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Employee or Independent Contractor? The answer could affect your rights

September 26, 2014 Employment Agreements

When it comes to employment law, few issues are as important (or as complex) as whether an individual is properly classified as an “employee” or an “independent contractor.”  The answer to this question often determines what rights an individual has via-a-vis his employment, including his eligibility for overtime compensation or protected medical leave, and the extent of the protection to which he is entitled, if any, under the civil rights laws.

Because the factors used for determining employee/independent contractor status may vary somewhat depending on which statutory rights are at issue in the particular case, see Corbo v. Tompkins Rubber Co., 2002 U.S. Dist. LEXIS 11830, *9, fn. 1 (E.D. Pa. Jan. 22, 2002), this article focuses on the test used by courts in the Third Circuit to address the question under the Fair Labor Standards Act (“FLSA”).  It should be noted, however, that most of the tests used by courts to determine employee/independent contractor status borrow largely from the same principles of agency law, best articulated by the Supreme Court in Nationwide Mutual Insurance, Co. v. DardenSee 503 U.S. 318, 322 (1992) (articulating a twelve-factor “right to control” test).

The Third Circuit has adopted the so-called “economic realities” test for determining whether an individual is an employee or an independent contractor for purposes of the minimum wage and overtime requirements of the FLSA.  See Donovan v. Dialamerica Marketing, Inc., 757 F.2d 1376, 1382-83 (3d Cir. 1985) (adopting a refined version of the test originally articulated by the Supreme Court in Rutherford Food Corp. v. McComb, 331 U.S. 722 (1947)).  Under the test, courts consider a non-exhaustive list of factors for determining whether a worker is an “employee,” including:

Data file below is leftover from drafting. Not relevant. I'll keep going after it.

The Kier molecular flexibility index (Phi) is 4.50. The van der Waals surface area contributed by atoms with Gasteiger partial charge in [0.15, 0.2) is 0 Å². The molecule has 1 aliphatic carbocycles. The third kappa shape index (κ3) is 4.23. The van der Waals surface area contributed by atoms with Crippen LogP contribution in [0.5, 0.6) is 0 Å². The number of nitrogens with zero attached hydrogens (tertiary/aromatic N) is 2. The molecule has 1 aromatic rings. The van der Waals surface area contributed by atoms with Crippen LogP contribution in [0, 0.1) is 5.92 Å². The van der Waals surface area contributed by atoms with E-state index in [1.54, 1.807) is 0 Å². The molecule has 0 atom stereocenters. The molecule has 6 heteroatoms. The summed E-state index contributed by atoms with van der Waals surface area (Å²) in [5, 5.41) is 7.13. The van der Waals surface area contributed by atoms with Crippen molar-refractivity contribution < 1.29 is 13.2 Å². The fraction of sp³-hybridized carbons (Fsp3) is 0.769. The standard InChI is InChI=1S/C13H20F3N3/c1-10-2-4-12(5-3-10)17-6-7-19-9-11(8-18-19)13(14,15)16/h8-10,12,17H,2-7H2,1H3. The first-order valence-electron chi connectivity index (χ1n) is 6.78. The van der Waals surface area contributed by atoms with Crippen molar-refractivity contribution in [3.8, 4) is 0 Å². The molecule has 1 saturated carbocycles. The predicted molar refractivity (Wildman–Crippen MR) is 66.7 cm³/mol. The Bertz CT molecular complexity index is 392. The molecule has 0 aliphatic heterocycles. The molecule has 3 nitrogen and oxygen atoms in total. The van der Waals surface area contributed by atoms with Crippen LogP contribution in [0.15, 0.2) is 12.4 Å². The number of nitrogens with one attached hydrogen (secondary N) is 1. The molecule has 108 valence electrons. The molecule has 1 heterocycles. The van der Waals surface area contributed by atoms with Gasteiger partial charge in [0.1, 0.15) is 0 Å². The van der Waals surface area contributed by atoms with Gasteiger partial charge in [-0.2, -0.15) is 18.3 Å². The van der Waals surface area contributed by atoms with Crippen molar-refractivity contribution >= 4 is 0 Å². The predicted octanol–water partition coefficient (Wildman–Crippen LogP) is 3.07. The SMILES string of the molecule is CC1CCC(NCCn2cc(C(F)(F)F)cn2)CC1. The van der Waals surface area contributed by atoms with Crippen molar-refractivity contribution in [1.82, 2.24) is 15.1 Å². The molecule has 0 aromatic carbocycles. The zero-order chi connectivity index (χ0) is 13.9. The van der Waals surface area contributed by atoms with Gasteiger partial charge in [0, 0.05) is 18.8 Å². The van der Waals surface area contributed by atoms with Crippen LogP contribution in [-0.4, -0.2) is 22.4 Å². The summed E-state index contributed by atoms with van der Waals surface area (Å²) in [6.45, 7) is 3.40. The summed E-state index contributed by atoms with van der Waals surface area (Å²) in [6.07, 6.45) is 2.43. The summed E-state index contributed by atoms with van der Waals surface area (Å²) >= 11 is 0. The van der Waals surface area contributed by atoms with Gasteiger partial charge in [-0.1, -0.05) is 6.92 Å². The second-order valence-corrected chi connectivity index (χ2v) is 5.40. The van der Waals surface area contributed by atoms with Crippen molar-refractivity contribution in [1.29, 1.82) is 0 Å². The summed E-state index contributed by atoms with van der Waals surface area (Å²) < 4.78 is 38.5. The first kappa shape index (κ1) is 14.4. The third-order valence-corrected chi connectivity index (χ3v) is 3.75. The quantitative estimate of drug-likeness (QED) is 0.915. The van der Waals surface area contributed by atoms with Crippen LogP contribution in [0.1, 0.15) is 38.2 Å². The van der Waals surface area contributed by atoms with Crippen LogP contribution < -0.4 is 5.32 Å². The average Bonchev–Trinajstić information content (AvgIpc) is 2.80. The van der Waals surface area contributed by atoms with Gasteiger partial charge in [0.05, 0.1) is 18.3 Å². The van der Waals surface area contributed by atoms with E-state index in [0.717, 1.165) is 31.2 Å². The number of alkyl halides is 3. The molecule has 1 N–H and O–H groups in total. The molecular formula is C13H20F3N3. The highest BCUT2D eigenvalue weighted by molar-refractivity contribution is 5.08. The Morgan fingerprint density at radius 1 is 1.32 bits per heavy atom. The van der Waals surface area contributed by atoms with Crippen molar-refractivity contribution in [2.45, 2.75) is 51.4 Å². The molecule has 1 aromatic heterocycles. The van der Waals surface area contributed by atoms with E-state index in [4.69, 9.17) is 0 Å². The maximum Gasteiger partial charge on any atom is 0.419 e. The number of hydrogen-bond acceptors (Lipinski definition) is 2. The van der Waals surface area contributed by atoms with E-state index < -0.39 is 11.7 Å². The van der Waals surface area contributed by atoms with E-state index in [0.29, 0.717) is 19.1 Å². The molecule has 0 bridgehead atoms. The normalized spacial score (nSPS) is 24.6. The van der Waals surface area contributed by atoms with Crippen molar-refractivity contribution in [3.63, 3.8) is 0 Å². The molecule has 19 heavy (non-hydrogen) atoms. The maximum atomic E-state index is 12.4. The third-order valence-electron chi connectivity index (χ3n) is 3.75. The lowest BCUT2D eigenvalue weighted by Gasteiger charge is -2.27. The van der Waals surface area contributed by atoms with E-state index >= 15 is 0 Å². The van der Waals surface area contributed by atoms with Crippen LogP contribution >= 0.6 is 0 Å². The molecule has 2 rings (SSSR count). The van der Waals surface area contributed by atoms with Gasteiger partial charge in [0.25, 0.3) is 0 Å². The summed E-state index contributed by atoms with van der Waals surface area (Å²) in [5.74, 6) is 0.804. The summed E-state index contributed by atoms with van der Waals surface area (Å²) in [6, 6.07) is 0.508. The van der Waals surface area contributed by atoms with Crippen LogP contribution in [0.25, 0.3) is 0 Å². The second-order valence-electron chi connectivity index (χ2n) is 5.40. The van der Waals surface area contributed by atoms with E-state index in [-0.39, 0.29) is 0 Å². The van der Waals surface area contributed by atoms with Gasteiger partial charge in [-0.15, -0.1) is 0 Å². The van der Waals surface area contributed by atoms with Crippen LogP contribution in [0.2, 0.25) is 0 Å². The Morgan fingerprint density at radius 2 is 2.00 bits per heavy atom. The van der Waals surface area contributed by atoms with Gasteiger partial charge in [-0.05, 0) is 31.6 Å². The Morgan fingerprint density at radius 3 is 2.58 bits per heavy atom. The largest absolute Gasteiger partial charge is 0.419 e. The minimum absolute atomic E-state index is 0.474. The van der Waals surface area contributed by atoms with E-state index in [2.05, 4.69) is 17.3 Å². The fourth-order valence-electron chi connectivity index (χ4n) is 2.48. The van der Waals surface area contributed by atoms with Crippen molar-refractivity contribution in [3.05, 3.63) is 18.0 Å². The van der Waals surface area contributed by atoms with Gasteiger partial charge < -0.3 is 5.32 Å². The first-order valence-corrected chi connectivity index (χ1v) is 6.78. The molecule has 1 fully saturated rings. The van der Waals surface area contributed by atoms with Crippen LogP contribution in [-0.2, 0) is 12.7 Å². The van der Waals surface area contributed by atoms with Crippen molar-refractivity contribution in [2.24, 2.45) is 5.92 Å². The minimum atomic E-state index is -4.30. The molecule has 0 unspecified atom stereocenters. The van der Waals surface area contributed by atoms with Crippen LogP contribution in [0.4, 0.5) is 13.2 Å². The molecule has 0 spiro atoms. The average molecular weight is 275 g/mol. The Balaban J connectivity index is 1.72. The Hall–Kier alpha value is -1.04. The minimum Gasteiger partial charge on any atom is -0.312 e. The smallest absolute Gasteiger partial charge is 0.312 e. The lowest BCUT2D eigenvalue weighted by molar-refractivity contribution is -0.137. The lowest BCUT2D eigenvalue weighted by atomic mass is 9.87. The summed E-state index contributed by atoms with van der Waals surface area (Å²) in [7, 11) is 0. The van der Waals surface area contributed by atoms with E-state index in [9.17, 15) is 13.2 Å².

• the degree of the alleged employer’s right to control the manner in which the work is to be performed;
  • the alleged employee’s opportunity for profit or loss depending upon his managerial skill;
  • the alleged employee’s investment in equipment or materials required for his task, or his employment of helpers;
  • whether the service rendered requires a special skill;
  • the degree of permanence of the working relationship; and
  • whether the service render is an integral part of the alleged employer’s business.

Donovan, 757 F.2d at 1382 (quoting Donovan v. Sureway Cleaners, 656 F.2d 1368, 1370 (9th Cir. 1981)).  Neither the presence nor absence of any one of these factors is dispositive, and courts tend to examine the circumstances of the employment as a whole.  Id.  Moreover, it should be noted that different tests, perhaps more employee-friendly, may apply under state wage and hour laws.  See e.g. Alexander v. FedEx Ground Package Sys., 2014 U.S. App. LEXIS 16585 (Aug. 27, 2014) (reversing MDL court’s denial of plaintiff class of FedEx drivers’ motion for partial summary judgment that they were employees rather than independent contractors under California’s “right to control” test).

As the number and open-endedness of these factors indicate, these cases tend to be fact intensive, their outcomes uncertain.  However, given the impact a finding of independent contractor status has on a worker’s rights – e.g. ineligibility for minimum wage or overtime protections – it is important for any individual who thinks he or she may be wrongfully misclassified as an independent contractor to consider seeking the advice of an attorney with experience in wage and hour law.

If you believe that you have been wrongfully misclassified as an independent contractor, or are otherwise not receiving overtime compensation for hours worked over forty (40) in a workweek, please contact the Murphy Law Group at (267) 273-1054 for a free consultation.